Edward Simon Cruz
“In middle school, Team 7D had a debate about whether racism was still alive in America. The teachers set up the debate and watched as I, a black woman, tried to explain to my white peers how racism is still alive, even though Barack Obama was running for president. The debate ended with my peers winning the debate, and me justifiably upset. It happened over 10 years ago, and still has left me with a bad taste in my mouth,” said a WW-P High School South alum on the Instagram account @blackinwwp.
Over the summer, people have used platforms like these to share their experiences and advocate for racial justice. The Black Lives Matter movement this summer has reminded us all of this systemic racism ingrained within our society, and how issues of inequity and injustice also affect the daily lives of many members of the High School North and the larger WW-P community.
“Conversations about racism demand community conversations and action,” said superintendent Dr. David Aderhold in a message to the community earlier this year. “Our African American and Black students and families need partners, allies, and advocates.”
District administrators have begun many conversations to reevaluate the way they educate students about race, and they, along with other members of the community, have already taken steps to address these issues. However, the work has only just begun.
The Knightly News is launching an ongoing series to explore questions and issues surrounding race. As our community works towards amplifying underrepresented voices and becoming a more inclusive space for all students, staff, and groups, we look to bring attention to areas of improvement in WW-P curriculum, policy, behavior, and practices.
Current Developments from District Administration
This summer, administrators dedicated time to extensive professional development regarding racial sensitivity training and unconscious biases in school environments. North’s Assistant Principal Jessica Cincotta, an active member of WW-P’s district equity team, implemented a training workshop centered around challenging beliefs and identifying unconscious biases. “When we talk about race, when we talk about inequalities, it’s uncomfortable. I hope that you are uncomfortable; it means you might be changing, and hopefully changing for the better,” says Cincotta, emphasizing the beginnings of a reprioritization within North’s administrative agenda.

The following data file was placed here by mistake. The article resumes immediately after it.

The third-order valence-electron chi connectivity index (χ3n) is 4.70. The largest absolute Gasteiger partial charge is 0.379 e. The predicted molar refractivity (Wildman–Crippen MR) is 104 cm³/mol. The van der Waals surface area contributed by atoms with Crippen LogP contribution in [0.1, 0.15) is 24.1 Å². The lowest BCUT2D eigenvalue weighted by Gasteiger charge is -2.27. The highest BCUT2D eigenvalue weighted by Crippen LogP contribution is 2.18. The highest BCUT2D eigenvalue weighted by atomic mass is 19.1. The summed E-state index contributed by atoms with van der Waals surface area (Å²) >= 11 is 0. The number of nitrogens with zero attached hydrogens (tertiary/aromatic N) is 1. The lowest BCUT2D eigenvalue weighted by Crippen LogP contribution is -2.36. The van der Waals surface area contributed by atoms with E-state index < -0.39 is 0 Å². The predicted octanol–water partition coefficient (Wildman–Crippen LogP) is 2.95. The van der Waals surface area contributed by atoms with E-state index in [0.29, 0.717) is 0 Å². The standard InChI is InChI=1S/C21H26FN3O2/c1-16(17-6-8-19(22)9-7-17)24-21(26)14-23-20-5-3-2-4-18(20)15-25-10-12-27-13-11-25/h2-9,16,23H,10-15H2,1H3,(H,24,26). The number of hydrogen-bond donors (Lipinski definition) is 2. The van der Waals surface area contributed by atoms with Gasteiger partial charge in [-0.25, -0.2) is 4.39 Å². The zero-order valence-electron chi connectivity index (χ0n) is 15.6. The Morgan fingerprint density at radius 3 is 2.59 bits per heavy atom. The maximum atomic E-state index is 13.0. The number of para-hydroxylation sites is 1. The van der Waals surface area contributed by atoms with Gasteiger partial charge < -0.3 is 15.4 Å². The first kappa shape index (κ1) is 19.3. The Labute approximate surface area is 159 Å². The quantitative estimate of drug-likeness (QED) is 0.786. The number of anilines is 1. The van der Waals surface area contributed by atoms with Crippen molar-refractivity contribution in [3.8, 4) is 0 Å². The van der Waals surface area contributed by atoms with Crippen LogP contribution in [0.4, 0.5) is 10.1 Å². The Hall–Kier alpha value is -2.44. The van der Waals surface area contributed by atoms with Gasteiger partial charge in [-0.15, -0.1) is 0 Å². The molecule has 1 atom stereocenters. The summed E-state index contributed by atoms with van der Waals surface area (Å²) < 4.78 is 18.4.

The district has developed Three Strategic Goals: incorporating strategies to help students of different backgrounds to fulfill their potential, equipping students to be active participants in their community and society, and ensuring that students remain healthy and well. Increased focus on embracing diversity and global students came with its struggles. “How do we create a separate goal for equity? It’s part of everything that we do. But again: it might need its own statement so it doesn’t get lost along the way,” Cincotta said.
The administration recently hired Anthony Jones as its first Diversity, Equity, and Inclusivity Coordinator. His role involves creating avenues for student discussion and policy reform, while acting as an advisor for future race-related changes the district intends to make in the future. This move marked a new step in the implementation of the district’s strategic plan and a possible step towards a more developed racial, equity, and inclusion department in WW-P in the coming years.
Curriculum Transformation and How It Appeals to Race
Over the summer, various staff members helped revise some of the district’s curricula, including those for the middle school IRLA curriculums along with those for Language Arts I, II, and IV. According to the updated documents for the Language Arts I curriculum, teachers should use texts that “shed light on inequities in society” and “reflect diverse voices and perspectives.” Teachers made similar revisions to the curriculum for Language Arts II, which remains centered around American literature. During the process, they acknowledged that many of the often-taught “classics” are written by white men, and they sought to be deliberate in broadening the canon that they used to be more inclusive.